August 1, 2019

About 130 detainees in the heavily guarded Scorpion wing of Tora Prison have been on hunger strike for the last six weeks. Strikers are protesting against the prevention of visits since their arrest two years ago, Amnesty International said on Wednesday.

“The Egyptian authorities have pushed dozens of prisoners in the Scorpion prison to the brink of collapse,” said Amnesty International’s deputy head of the regional office for the Middle East and North Africa, Magdalena Magrabi.

“There can be no justification for the cruel and inhuman treatment of these prisoners,” she added.

Amnesty quoted the detainees who said they were beaten and electrocuted, imprisoned in special cells and not allowed out all day, to force them to end the strike. They were subjected to periods of enforced disappearance ranging from 11 to 155 days before they came before the State Security Prosecution. Many of them were tortured and abused during this period.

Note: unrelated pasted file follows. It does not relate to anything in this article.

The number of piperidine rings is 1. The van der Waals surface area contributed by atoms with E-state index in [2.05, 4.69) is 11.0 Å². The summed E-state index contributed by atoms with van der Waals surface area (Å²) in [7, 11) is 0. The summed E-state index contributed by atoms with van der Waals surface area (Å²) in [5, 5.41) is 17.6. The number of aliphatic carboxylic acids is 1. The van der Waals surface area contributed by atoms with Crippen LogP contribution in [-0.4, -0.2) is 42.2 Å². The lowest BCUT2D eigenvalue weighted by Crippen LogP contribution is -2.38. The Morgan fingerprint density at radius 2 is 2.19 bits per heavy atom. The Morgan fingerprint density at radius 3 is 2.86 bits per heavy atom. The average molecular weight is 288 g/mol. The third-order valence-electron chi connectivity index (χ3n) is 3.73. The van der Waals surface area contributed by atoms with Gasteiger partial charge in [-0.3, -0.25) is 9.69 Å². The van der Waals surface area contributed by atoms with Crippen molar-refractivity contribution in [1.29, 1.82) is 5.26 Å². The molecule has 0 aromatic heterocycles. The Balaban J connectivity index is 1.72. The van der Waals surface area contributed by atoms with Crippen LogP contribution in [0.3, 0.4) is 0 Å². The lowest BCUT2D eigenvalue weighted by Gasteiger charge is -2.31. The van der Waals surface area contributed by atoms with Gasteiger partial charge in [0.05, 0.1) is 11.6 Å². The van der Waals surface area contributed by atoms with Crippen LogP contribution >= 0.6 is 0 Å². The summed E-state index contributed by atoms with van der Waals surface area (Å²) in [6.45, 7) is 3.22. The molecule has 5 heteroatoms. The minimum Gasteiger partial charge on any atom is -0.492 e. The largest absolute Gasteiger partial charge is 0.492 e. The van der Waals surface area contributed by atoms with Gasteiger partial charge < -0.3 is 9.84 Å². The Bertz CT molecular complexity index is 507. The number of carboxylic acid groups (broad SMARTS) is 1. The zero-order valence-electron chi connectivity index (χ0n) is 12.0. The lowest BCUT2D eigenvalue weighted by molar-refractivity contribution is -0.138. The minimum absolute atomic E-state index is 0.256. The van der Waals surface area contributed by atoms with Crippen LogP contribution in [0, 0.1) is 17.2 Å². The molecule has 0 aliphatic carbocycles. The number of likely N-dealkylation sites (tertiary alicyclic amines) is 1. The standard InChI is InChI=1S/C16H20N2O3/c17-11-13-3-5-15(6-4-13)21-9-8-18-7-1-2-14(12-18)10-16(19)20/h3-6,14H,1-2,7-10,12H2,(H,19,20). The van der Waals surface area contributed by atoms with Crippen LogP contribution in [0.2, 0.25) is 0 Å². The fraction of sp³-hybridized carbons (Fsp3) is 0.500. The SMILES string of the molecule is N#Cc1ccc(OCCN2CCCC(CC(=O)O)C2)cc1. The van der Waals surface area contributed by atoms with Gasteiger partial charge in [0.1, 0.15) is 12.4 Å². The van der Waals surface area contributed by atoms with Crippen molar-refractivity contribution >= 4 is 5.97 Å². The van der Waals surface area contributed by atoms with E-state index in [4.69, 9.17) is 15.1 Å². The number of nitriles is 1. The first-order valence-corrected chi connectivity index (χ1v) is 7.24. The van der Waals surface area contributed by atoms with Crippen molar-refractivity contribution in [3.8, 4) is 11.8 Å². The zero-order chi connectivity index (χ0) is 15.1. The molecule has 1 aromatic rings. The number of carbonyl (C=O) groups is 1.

The organisation communicated with the families of four of the detainees who said that they could only see their relatives in court sessions while they were inside the glass cage. They explained that the prison administration refused to allow them to visit their relatives despite the fact that they gained permission from the prosecution.

The current strike was not the first as detainees were on hunger strike in October 2017 and February 2018. Those strikes ended with assurances that family visits would be allowed, but these promises were never met.